In the more modern haunts of Bratislava, I sought out The Little Blue Church (aka St. Elizabeth’s). As the name suggests, there’s no mistaking this structure with its blue facade. It’s reputed to be one of the most beautiful examples of Art Nouveau in the world. You’ll find it in the new town on Bezrucova street. I suggest pinpointing it on the map prior to visiting as I had a slightly difficult time without one, and trying to get directions from locals isn’t easy if you don’t speak a word of the language. Unless you want to take the gestures approach of course. (Which is what I did).

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Overlooking both the old and new parts Bratislava is Bratisalvský hradIt’s a very uphill trek from the Old Town to Bratislava castle but don’t worry, there are plenty of opportunities to stop and catch your breath along the way. At the top expect panoramic views of the city and lush grassy areas perfect for picnicking! Enter for a glimpse of Slovakia’s past.

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About 30 minutes from Bratislava is one of the oldest structures in Slovakia, Devin Castle.  Spend an afternoon wandering around the fortress ruins and taking in magnificent scenery of the Devin township, countryside, as well as the converging Danube and Morava rivers below. At the time of my visit, the castle’s caves were closed to visitors due to upkeep of the site. A small museum however showcasing Slovak history and culture was open. Below at the site’s entrance, you can taste and purchase locally made produce (especially vino) from a variety of stallholders. Getting here from Bratislava is easy via bus 29 from beneath the New Bridge. It’s a direct service and will cost less than €2 each way (buy your ticket from the machine at the bus stop – you’ll need coins). FYI you can also get to Devin castle by boat twice a day. More info here.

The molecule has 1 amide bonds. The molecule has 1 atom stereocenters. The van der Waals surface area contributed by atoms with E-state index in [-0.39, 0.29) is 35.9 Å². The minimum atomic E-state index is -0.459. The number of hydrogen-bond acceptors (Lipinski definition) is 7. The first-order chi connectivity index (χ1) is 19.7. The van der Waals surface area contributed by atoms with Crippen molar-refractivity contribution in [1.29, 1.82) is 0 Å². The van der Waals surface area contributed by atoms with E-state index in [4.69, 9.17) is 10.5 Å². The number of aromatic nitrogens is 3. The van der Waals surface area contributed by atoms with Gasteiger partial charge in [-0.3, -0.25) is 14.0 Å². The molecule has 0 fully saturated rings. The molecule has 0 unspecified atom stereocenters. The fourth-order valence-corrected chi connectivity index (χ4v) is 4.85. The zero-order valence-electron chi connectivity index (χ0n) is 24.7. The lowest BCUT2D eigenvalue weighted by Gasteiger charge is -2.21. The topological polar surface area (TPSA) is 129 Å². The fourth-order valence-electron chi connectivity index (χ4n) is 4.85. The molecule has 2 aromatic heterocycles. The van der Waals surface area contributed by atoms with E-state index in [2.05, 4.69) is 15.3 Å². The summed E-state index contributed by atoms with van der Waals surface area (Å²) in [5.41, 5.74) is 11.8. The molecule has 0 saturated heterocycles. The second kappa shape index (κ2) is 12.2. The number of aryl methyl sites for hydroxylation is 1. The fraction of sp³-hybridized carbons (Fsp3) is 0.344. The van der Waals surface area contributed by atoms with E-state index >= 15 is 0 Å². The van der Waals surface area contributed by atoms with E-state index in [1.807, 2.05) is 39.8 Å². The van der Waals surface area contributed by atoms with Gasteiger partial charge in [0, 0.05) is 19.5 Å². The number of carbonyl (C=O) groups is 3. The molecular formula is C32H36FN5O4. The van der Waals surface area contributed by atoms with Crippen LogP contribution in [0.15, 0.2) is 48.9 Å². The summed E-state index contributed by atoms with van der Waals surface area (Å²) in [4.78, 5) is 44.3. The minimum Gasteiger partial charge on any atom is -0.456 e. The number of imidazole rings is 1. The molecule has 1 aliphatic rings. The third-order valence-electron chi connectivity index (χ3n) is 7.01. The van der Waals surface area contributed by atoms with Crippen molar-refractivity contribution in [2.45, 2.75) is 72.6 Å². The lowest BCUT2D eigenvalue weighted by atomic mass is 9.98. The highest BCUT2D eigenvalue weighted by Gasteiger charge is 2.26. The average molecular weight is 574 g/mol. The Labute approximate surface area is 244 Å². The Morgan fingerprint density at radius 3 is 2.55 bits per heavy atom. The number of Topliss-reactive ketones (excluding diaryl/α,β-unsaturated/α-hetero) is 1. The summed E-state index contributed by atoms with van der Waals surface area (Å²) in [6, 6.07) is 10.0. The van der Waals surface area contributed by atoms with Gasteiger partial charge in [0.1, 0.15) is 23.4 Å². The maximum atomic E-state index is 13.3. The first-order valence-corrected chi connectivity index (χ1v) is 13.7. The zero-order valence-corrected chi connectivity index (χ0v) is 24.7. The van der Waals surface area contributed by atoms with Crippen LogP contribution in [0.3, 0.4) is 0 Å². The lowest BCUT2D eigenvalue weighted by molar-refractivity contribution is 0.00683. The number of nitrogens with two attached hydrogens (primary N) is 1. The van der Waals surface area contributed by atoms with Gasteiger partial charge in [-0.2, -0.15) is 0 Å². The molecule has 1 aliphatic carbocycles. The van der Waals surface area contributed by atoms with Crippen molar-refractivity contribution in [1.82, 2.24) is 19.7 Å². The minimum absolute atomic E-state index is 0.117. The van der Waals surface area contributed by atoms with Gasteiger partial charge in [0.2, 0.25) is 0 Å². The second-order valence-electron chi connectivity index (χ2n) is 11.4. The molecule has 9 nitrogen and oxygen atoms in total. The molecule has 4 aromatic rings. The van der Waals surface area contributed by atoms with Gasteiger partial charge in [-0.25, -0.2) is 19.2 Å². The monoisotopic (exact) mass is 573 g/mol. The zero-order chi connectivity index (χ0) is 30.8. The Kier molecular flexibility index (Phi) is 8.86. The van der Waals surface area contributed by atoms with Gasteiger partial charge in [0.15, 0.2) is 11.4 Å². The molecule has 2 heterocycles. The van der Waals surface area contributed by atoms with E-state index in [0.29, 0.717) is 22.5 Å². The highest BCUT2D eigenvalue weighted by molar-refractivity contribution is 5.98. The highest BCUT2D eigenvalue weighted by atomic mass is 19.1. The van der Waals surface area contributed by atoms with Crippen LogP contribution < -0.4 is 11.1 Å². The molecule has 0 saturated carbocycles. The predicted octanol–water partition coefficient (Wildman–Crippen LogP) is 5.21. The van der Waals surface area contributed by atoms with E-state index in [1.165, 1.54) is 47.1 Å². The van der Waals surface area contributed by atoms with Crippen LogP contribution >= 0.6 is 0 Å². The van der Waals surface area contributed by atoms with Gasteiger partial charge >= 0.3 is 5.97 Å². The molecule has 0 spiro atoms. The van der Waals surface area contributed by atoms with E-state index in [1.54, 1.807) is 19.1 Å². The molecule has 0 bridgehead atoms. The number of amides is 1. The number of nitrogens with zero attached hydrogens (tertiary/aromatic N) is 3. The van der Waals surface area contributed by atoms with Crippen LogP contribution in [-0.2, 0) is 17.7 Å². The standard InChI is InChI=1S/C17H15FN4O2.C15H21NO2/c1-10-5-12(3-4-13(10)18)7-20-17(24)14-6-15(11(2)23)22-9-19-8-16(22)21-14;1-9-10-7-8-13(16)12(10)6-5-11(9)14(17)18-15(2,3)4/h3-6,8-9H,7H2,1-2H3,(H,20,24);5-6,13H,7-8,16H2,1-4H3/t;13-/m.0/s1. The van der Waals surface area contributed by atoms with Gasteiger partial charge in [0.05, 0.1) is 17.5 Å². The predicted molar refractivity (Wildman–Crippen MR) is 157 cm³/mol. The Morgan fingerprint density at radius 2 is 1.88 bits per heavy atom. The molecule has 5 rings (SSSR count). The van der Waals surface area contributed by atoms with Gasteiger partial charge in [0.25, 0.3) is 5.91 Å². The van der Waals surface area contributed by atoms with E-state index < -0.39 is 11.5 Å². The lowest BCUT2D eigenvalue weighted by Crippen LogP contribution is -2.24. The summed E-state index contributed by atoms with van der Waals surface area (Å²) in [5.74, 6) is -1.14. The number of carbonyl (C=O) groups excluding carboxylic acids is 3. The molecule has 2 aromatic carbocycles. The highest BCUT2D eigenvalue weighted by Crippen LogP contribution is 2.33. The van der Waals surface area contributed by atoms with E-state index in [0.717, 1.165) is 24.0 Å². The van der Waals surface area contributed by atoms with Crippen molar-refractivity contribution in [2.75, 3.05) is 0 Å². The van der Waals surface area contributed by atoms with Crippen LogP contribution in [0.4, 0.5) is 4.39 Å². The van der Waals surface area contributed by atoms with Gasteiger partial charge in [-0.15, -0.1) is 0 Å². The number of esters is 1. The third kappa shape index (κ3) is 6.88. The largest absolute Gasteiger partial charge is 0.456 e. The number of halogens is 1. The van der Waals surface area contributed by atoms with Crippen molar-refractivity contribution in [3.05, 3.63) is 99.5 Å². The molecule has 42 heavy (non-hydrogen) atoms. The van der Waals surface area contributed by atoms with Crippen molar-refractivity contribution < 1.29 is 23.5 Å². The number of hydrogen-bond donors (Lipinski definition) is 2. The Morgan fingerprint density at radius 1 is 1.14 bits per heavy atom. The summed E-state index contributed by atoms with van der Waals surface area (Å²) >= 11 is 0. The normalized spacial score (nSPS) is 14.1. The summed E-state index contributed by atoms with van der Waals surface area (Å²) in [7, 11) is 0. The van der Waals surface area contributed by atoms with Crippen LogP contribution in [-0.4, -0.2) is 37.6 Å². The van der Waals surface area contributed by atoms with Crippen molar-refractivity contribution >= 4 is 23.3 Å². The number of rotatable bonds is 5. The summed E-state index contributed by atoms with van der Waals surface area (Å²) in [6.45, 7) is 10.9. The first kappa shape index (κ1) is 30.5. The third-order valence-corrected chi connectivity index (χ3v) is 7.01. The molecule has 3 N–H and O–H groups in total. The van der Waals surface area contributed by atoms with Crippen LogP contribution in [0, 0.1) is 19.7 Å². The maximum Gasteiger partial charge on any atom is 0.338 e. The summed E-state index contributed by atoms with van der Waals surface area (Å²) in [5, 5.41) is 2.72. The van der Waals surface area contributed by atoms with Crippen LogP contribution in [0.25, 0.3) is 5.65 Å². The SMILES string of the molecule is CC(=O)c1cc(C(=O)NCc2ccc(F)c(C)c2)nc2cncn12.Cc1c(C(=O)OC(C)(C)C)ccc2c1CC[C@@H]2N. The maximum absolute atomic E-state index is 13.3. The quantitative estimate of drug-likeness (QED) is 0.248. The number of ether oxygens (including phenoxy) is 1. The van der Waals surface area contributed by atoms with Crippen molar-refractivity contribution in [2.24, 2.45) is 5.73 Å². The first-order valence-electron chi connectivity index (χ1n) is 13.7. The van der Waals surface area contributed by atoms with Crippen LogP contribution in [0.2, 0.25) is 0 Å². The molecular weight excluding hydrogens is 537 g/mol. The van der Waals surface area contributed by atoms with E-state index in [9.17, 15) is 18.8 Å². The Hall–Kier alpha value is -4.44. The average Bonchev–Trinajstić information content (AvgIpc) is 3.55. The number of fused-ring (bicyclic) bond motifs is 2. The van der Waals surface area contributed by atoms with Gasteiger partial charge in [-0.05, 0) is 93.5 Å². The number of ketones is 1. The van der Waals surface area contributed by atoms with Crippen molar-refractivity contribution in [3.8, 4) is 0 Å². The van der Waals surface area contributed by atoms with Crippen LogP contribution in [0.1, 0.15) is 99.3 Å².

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Whatever you do, don’t leave Bratislava without trying a good sample of the local cuisine! It’s a hub for flavours and you can find good food and drinks at affordable prices. My favourite picks were:

  • Bryndzové Halušky was my favourite Slovak dish. It consists of sheep cheese and potato dumplings with a topping of bacon. It can be found just about everywhere.
  • Beer/cider/and wine tasting at Pivnice U Kozla (translates to the Goat pub). The food is traditional and very delicious here and the cave like ambience is just superb!
  • Luculus – for those with a sweet tooth. They serve some tasty home made ice cream here with lavender tipped to be the favourite.

I’d recommend Bratislava to people craving an escape from the endless mobs of tourists dominating bigger western European cities. It’s perfect for a relaxed weekend getaway, particularly on a limited budget as an independent traveller, or with friends. Two days is surprisingly plenty of time to see the sights (but not necessarily savour them). There is of course much more to experience outside of the capital and no doubt it would make for a much more authentic trip.

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I visited: Bratislava Staré mesto, The Little Blue Church, Bratislava Castle, Devin Castle.

If you want the most genuine cultural experience, I can’t stress enough to have a go at learning some of the Slovak language. This will help you greatly when eating out at restaurants off the tourist trail, travelling on public transport, and getting directions if you’re lost or need help. And on that note I’ll say Dovidenia – that’s goodbye in Slovak.


Shantelle Rodman

Digital entrepreneur and content creative